London air pollution is estimated to have killed nearly 9,500 people in 2010 – almost double the number previously thought – according to new research published today (July 15) by the Mayor of London.
The report produced by scientists at King’s College London (KCL) marks the first time that the health and economic effects of nitrogen dioxide have been quantified, as all previous studies have focused on just particulate matter (PM2.5).
As such, today’s figures, which cover the year 2010 – the most recent year for which quantified figures are available – are higher than previous estimates because they combine the effects of both pollutants.
The report estimates that there were 5,900 deaths in London associated with long term exposure to nitrogen dioxide (NO2) in 2010, and 3,500 deaths associated with PM2.5 that year, bringing the overall figure to just under 9,500 premature mortalities.
However, according to the report, based on KCL projections, this figure ‘will have decreased significantly’ in 2012 and in 2015, while policies such as the ultra low emission zone (ULEZ) planned for central London in 2020 are also expected to result in a future drop in estimated mortality figures.
The study also shows that nearly half of the health effects of long term exposure to air pollution in 2010 in London were caused by pollution sources from outside the capital.
Indeed, 75% of cardiovascular hospital admissions that year are thought to have been the result of non-London sources of PM2.5, such as ‘diesel fumes and industrial emissions transported from the continent’.
Although it only covers London, today’s research is significant as it potentially signals the wider picture of the impact of air pollution across the rest of the UK.
Current official estimates put the number of premature deaths in the UK as a whole caused by particulate matter at around 29,000 each year – but this figure does not include the impacts of nitrogen dioxide because it has previously been difficult for scientists to separate the health impacts of the two pollutants to give an accurate overall estimate.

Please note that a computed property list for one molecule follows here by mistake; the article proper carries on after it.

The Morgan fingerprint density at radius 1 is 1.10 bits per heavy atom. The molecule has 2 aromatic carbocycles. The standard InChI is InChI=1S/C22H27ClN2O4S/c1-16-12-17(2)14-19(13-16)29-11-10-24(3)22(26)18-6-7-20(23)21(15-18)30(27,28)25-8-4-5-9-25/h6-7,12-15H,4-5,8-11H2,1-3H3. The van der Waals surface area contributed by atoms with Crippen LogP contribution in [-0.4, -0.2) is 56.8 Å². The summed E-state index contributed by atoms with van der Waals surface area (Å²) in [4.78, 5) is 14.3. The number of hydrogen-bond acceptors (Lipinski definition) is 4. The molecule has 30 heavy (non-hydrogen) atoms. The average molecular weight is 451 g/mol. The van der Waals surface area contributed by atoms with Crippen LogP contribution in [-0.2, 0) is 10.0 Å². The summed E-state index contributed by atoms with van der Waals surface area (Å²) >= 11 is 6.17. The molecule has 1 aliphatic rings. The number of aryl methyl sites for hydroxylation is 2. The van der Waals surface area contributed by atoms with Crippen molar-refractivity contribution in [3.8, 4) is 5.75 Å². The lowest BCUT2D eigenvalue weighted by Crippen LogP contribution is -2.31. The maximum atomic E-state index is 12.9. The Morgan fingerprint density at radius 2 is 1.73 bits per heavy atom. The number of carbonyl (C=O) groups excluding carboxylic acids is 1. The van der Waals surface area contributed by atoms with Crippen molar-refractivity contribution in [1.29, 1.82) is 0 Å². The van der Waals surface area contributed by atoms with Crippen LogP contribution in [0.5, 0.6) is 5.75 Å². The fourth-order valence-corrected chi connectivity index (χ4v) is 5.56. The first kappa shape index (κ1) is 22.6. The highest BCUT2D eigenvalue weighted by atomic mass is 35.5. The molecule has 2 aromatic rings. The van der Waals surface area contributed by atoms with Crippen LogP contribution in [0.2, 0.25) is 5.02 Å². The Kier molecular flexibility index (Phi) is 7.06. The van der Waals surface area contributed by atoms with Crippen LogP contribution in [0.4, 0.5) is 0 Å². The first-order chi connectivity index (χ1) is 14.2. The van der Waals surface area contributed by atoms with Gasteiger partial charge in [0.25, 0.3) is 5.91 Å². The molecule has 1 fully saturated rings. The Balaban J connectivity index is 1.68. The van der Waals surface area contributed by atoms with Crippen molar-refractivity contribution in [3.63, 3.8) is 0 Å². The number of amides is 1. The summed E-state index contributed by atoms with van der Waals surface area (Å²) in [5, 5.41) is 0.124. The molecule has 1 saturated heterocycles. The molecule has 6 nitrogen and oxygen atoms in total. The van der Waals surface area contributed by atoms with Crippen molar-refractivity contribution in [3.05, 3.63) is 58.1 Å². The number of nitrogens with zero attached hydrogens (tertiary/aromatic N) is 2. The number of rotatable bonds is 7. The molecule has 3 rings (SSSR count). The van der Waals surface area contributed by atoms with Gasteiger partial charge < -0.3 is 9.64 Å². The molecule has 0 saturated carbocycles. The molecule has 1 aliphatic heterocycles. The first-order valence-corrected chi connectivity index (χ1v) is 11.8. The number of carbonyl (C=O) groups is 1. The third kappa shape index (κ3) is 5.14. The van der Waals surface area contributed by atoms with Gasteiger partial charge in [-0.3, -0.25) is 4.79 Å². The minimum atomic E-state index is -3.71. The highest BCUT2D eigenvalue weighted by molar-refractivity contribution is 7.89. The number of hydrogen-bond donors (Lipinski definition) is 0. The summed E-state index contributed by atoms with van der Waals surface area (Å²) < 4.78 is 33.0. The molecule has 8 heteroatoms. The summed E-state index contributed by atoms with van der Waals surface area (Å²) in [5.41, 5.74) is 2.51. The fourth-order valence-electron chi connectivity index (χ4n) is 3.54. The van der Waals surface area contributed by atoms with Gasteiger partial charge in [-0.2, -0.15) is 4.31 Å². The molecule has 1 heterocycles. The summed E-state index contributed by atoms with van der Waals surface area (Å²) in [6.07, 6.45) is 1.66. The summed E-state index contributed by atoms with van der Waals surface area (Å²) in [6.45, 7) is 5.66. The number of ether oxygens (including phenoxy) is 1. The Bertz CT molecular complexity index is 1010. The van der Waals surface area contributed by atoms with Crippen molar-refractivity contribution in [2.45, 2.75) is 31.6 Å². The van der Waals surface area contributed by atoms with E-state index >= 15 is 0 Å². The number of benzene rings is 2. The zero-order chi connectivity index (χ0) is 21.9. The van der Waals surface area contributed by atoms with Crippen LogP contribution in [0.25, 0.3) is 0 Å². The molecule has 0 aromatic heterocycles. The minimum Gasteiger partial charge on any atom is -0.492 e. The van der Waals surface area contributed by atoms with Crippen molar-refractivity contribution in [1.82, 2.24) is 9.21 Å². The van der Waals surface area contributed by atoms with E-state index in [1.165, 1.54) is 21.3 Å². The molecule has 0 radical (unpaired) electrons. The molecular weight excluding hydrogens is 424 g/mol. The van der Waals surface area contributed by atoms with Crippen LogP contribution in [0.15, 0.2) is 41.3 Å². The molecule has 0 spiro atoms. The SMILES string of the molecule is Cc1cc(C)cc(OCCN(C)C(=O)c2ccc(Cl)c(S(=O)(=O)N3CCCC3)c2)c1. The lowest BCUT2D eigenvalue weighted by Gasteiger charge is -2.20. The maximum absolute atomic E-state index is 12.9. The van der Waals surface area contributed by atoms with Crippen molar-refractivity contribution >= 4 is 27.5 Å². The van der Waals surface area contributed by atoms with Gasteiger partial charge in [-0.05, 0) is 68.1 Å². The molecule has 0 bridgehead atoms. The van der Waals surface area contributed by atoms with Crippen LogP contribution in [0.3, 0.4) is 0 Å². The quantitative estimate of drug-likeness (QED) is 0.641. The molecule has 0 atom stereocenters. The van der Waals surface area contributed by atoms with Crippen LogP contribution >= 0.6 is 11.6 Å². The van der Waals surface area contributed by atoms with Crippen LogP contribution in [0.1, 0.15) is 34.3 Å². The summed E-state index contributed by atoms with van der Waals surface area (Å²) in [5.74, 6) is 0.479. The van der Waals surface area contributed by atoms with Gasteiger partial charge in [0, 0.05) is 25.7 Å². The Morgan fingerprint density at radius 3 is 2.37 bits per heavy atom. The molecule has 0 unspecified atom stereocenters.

But while there are currently no estimated figures for the number of premature deaths from nitrogen dioxide covering the whole of the UK, the government’s Committee on the Medical Effects of Air Pollutants (COMEAP) is finalising these calculations and is expected to make an announcement later this year (see AirQualityNews.com story).
As with today’s new estimates covering London, it has been suggested that COMEAP estimates due later this year could see the overall number of estimated premature deaths from NO2 and PM2.5 combined in the UK nearly double the current 29,000 figure.
Current estimates already list air pollution as responsible for more premature deaths in the UK than obesity, alcoholism and road traffic accidents combined, but the inclusion of nitrogen dioxide impacts in the figures could see it come closer to rivalling smoking, which is responsible for the deaths of around 80,000-100,000 and is the UK’s biggest killer.
2010 is the most recent available ‘base’ year for the London Atmospheric Emission Inventory, which provides understanding of air quality in the city, but projections from 2008, 2012, 2015 and 2020 are also included in the report based on the data from 2010.
The London Mayor, Boris Johnson, said that because today’s estimated figures are five years old, they do not take account of a number of planned policies designed to cut pollution in London in future.
According to the Mayor, as a result of policies such as introducing 1,300 hybrid buses, age limits for taxis and tighter low emission zone standards, almost four million lives are expected to be saved between 2010 and 2020.
However, he said this estimate does not take into account the impact of the ULEZ from 2020, which the Mayor said would result in further reductions in London’s air pollution.
The Mayor said of the report:
“This is a snapshot of the true impact of air pollutants on our health.”
And, commenting today, Mr Johnson also called for the “help and strong support of the government and the EU to effectively win London’s pollution battle and target the enormous amount of toxic air transported into our great capital internationally”.
Author of the report, Dr Heather Walton from the Environmental Research Group at KCL, said: “The health evidence on the health effects of nitrogen dioxide has strengthened in recent years, including evidence linking long-term exposure to nitrogen dioxide with mortality. It is now thought that there is an additional effect beyond that previously quantified for the effects of long-term exposure to PM2.5.
“This report quantifies the possible maximum size of this additional effect in London in 2010, expressed as loss of life years and equivalent deaths, acknowledging uncertainties such as the contribution from traffic pollutants other than NO2. It is important that these types of calculations are funded, published and debated to ensure the health benefits of policies to reduce emissions of air pollutants such as nitrogen dioxide are fully recognised and used to design the best policies for the future.”
The report also includes a 2010 borough breakdown highlighting the estimated number of attributable deaths associated with pollutants in each area based on the local concentration and numbers in the local population.